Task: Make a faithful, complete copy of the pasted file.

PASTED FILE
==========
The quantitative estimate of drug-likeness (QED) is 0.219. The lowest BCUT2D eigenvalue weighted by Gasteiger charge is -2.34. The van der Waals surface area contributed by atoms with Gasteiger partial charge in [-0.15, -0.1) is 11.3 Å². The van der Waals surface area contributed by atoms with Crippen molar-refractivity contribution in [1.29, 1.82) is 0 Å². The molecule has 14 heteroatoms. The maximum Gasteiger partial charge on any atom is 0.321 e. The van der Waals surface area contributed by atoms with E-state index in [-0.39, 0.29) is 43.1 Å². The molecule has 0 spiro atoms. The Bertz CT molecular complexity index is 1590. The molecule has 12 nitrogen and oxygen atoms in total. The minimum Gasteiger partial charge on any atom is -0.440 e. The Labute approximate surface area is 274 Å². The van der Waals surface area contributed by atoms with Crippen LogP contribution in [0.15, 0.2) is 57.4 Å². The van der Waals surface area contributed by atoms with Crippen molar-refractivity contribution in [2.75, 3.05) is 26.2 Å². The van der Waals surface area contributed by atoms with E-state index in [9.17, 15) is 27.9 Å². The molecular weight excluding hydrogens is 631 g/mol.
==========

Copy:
The quantitative estimate of drug-likeness (QED) is 0.219. The lowest BCUT2D eigenvalue weighted by Gasteiger charge is -2.34. The van der Waals surface area contributed by atoms with Gasteiger partial charge in [-0.15, -0.1) is 11.3 Å². The van der Waals surface area contributed by atoms with Crippen molar-refractivity contribution in [1.29, 1.82) is 0 Å². The molecule has 14 heteroatoms. The maximum Gasteiger partial charge on any atom is 0.321 e. The van der Waals surface area contributed by atoms with E-state index in [-0.39, 0.29) is 43.1 Å². The molecule has 0 spiro atoms. The Bertz CT molecular complexity index is 1590. The molecule has 12 nitrogen and oxygen atoms in total. The minimum Gasteiger partial charge on any atom is -0.440 e. The Labute approximate surface area is 274 Å². The van der Waals surface area contributed by atoms with Crippen LogP contribution in [0.15, 0.2) is 57.4 Å². The van der Waals surface area contributed by atoms with Crippen molar-refractivity contribution in [2.75, 3.05) is 26.2 Å². The van der Waals surface area contributed by atoms with E-state index in [9.17, 15) is 27.9 Å². The molecular weight excluding hydrogens is 631 g/mol.